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The strange deaths of President Harding

Author: Robert H Ferrell
Publisher: Columbia : University of Missouri Press, 1996.
Edition/Format:   eBook : Document : Biography : State or province government publication : English
Database:WorldCat
Summary:
For nearly half a century, Warren G. Harding, twenty-ninth president of the United States, has finished last in every poll ranking the presidents. After his death in 1923, a variety of attacks and unsubstantiated claims left the public with a negative impression of him. In The Strange Deaths of President Harding, Robert H. Ferrell, distinguished presidential historian, examines these contentions and proves them
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Genre/Form: Electronic books
Biography
Additional Physical Format: Print version:
Ferrell, Robert H.
Strange deaths of President Harding
(DLC) 96031838
(OCoLC)35138442
Named Person: Warren G Harding; Warren G Harding
Material Type: Biography, Document, Government publication, State or province government publication, Internet resource
Document Type: Internet Resource, Computer File
All Authors / Contributors: Robert H Ferrell
ISBN: 9780826260499 0826260497
OCLC Number: 886540208
Reproduction Notes: Electronic reproduction. [S.l.] : HathiTrust Digital Library, 2010. MiAaHDL
Description: 1 online resource (x, 203 pages) : illustrations.
Details: Master and use copy. Digital master created according to Benchmark for Faithful Digital Reproductions of Monographs and Serials, Version 1. Digital Library Federation, December 2002.
Responsibility: Robert H. Ferrell.

Abstract:

Warren G. Harding, 29th president of the United States, has consistently finished last in polls ranking the presidents. Attacks and claims after his death in 1923 have left the public with a tainted  Read more...

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schema:description"Making the most of the recently opened papers of assistant White House physician Dr. Joel T. Boone, Ferrell shows that for years Harding suffered from high blood pressure, was under a great deal of stress, and overexerted himself; it was a heart attack that caused his death, not poison. There was no proof of an illegitimate child. And Harding did not know much about the scandals intensifying in the White House at the time of his death. In fact, these events were not as scandalous as they have since been made to seem."@en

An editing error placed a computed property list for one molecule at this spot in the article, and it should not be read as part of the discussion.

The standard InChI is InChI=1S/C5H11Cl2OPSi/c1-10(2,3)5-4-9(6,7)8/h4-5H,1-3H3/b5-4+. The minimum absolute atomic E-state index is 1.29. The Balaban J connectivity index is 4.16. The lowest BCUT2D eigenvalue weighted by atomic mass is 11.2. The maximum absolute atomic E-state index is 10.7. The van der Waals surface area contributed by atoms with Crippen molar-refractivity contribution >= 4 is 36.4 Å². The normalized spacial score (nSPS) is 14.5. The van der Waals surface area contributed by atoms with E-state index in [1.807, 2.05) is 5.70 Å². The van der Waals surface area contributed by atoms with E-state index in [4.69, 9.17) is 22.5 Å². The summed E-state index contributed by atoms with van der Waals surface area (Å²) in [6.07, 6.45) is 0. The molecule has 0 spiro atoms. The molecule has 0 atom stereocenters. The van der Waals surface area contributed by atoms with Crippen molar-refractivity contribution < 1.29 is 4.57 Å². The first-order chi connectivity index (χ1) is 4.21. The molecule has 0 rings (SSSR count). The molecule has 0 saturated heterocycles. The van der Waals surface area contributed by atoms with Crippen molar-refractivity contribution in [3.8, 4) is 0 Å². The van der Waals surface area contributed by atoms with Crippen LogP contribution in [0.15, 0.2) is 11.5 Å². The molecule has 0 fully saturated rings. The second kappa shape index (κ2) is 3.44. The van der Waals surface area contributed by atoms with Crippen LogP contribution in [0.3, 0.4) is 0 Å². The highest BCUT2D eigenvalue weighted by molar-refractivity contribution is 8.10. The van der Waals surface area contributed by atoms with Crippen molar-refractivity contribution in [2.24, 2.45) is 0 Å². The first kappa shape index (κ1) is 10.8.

schema:description"Rumors circulated of the president's death by poison, either by his own hand or by that of his wife; allegations of an illegitimate daughter were made; and questions were raised concerning the extent of Harding's knowledge of the Teapot Dome scandal and of irregularities in the Veterans' Bureau, as well as his tolerance of a corrupt attorney general who was an Ohio political fixer. Journalists and historians of the time added to his tarnished reputation by using sources that were easily available but inaccurate. In The Strange Deaths of President Harding, Ferrell lays out the facts behind these allegations for the reader to ponder."@en
schema:description"For nearly half a century, Warren G. Harding, twenty-ninth president of the United States, has finished last in every poll ranking the presidents. After his death in 1923, a variety of attacks and unsubstantiated claims left the public with a negative impression of him. In The Strange Deaths of President Harding, Robert H. Ferrell, distinguished presidential historian, examines these contentions and proves them baseless. At the time of Harding's death there was talk of his similarity, personally if not politically, to Abraham Lincoln. Secretary of State Charles Evans Hughes described Harding as one of nature's noblemen, truehearted and generous. But soon after Harding's death, his reputation began to spiral downward."@en
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